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San Jose’s first ‘mass-timber’ high-rise sets starting date for downtown construction

San Jose’s first ‘mass-timber’ high-rise sets starting date for downtown construction
Photo Credit: SERA Architects
By Wesley Severson - Published on December 14, 2021.

A new housing development proposed in downtown San Jose will feature two 12-story towers that will contain 365-units of affordable housing. The development at 280 McEvoy Street will end up sitting very close to Google’s Downtown West transit village development, and not only will the units be affordable, but the cost to build the towers is estimated to be much cheaper thanks to a new construction technique known as ‘mass-timber’ which transforms softer, cheaper woods into a super-strong, fire-safe building material that is more economical and faster to use than steel.

"The city is very excited about getting a mass-timber project, particularly for affordable housing. This is the first mass-timber highrise project in San Jose,” Veronica Hinkley Reck with building designer SERA Architects told Mercury News. The non-profit First Community Housing is partnering with Australia-based developer ‘Lendlease’ to build the two towers. The eastern-most structure will be called the Dupont Tower and will contain 141 units ranging from one to three bedrooms. The western tower will be known as the McEvoy Tower and will feature 224 studios.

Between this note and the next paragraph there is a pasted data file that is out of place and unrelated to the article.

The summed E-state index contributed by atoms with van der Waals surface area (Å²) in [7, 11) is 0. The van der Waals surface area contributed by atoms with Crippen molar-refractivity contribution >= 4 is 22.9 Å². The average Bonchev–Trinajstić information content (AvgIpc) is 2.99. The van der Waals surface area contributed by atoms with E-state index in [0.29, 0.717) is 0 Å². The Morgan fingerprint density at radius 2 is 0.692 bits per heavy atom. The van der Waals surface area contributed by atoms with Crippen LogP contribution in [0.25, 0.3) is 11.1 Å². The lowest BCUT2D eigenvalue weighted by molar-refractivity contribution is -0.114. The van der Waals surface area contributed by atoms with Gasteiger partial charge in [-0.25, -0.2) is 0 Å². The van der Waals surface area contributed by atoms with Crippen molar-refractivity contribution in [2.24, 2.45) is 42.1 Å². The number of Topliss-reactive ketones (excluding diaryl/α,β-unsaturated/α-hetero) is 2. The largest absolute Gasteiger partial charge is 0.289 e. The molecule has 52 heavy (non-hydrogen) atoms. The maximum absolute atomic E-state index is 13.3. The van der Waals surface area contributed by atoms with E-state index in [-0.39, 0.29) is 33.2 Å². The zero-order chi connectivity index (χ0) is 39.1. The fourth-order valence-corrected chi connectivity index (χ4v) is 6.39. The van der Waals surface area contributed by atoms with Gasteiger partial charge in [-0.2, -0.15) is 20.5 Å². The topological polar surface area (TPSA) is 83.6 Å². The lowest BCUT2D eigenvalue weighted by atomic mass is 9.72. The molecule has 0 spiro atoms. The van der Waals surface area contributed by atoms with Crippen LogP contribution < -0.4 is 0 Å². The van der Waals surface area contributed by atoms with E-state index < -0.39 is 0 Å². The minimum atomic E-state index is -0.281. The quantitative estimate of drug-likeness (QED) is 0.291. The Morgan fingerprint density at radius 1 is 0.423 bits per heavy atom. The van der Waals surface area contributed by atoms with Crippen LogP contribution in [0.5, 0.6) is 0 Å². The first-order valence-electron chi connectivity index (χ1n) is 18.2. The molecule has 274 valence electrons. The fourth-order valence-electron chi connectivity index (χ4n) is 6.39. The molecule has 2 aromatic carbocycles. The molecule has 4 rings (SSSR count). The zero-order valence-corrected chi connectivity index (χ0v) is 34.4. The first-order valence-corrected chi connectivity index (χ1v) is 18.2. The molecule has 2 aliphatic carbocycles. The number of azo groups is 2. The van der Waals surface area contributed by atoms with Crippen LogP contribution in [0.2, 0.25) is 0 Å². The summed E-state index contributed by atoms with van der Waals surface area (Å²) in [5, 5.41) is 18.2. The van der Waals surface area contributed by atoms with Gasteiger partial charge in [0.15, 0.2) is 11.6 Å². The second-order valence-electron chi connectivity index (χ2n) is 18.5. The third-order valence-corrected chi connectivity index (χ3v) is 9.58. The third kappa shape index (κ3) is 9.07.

Photo Credit: SERA Architects
Rendering via SERA Architects

 

The developers intend to give the units a European feel.

"The units will have a lot of design elements that bring nature in and give people a sense of comfort. We are allowed to expose a certain amount of timber in the units. We expect that 20% of the ceilings will be exposed. That will create lovely quality. It will have a warm, tactile feeling, a Scandinavian approach,” Reck told Mercury News. There will also be a communal kitchen and four rooftop spaces, which will include an urban farm that will grow fruits and vegetables for residents. 

First Community Housing wants to get construction started in April and is apparently just waiting for their construction loan to come through which is the final piece of the puzzle. The fact that the project is using mass-timber could make it easier to get financing. “Financing is going to be more favorable for sustainable projects. Mass-timber is one of the vehicles that allow us to deliver a more sustainable project,” Russell White with Lendlease told Mercury News.

The project will also be a 100% electric development — no gas stoves — which helps its sustainability factor.

Photo Credit: SERA Architects